U.S. President Donald Trump announced last week his intention to impose 25 percent tariff on steel and a 10 percent tariff on aluminum in an effort to force trading partners into "fairer" trade agreements. Ruo Tan, President of Segal Rogerscasey Canada, made the following comments about this potential action:
Canada may well bear the brunt of any tariffs on steel and aluminum, as the largest import source for both. A recent report from the Financial Post in Canada states that Canada exported about C$5.5 billion of steel and C$9.3 billion of aluminum to the U.S. in 2017. The announcement sparked a negative market reaction on Thursday and Friday, as shares fell for Boeing, General Motors and other manufacturers of consumer goods that use steel and aluminum. As Wall Street assessed the president's commitment to the action, strong reaction came from Canada, Europe and other countries as well as companies, trade groups and members of the U.S. Congress.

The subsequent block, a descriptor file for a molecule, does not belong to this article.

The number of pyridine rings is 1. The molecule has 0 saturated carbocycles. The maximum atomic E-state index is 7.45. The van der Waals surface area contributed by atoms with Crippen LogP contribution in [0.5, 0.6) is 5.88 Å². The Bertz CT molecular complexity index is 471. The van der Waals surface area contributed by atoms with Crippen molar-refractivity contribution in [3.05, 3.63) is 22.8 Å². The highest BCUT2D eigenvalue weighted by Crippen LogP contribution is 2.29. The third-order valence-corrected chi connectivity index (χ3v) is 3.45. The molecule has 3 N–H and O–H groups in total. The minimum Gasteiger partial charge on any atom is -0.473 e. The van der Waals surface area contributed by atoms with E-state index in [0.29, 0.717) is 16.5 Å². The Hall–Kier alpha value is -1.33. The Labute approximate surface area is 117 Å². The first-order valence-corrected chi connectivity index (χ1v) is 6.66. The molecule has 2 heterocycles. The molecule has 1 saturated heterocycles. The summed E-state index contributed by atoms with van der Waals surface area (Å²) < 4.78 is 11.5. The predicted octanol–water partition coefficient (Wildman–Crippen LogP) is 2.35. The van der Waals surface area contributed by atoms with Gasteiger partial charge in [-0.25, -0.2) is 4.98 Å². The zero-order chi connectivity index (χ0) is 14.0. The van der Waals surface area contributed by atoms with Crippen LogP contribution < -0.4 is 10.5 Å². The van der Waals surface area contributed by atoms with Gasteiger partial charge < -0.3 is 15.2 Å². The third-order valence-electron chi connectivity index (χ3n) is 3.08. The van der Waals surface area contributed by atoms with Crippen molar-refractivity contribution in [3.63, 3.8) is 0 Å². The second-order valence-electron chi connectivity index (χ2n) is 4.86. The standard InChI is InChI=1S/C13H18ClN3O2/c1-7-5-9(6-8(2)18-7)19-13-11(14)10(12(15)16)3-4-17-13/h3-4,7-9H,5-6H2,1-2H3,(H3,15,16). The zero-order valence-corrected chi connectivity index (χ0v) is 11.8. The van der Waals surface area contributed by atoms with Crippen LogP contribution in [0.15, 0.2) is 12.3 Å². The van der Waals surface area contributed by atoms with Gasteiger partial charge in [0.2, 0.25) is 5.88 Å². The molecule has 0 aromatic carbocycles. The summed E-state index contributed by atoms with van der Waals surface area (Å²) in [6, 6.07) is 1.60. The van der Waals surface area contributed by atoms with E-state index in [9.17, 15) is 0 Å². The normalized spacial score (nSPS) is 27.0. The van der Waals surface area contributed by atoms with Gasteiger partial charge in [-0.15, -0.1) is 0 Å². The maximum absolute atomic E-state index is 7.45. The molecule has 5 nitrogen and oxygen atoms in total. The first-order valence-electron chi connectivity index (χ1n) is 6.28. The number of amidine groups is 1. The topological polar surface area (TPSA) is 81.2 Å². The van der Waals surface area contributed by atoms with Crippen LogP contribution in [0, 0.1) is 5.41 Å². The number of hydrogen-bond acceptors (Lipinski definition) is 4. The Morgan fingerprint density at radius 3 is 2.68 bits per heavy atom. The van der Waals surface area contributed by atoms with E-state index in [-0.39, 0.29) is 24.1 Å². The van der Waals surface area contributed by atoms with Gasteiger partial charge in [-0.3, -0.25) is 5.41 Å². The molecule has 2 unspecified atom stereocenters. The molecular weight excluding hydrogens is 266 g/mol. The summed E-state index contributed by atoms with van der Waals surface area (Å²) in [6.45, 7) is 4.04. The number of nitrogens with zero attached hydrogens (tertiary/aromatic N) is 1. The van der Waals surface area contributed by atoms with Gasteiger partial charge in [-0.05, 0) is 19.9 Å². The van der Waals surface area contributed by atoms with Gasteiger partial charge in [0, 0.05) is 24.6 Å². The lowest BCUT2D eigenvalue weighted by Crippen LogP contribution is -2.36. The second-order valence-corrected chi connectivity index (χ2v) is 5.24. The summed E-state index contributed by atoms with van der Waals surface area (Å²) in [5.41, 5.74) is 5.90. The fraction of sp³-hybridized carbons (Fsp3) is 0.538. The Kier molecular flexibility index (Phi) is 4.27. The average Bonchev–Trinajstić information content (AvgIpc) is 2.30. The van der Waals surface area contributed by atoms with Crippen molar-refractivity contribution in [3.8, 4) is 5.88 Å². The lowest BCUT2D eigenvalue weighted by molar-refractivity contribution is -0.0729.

Historically, there is no winner in trade wars. The provoked retaliation from other countries could hurt major U.S. exporters, including agriculture. The increase in manufacturing costs may compromise the competitive position of both the U.S. auto and airspace industries. Equity markets may feel a negative impact worldwide, and the Canadian dollar will be under further downward pressure. Finally, this will complicate the reworking of the North American Free Trade Agreement (NAFTA), as a major component of the talks centered around U.S. steel tariffs for auto manufacturing. While the tariffs have the immediate effect of pitting workers against workers, the calls for greater economic leadership from the Canadian government should now increase from all sides, particularly with this new threat to business investment in Canada.
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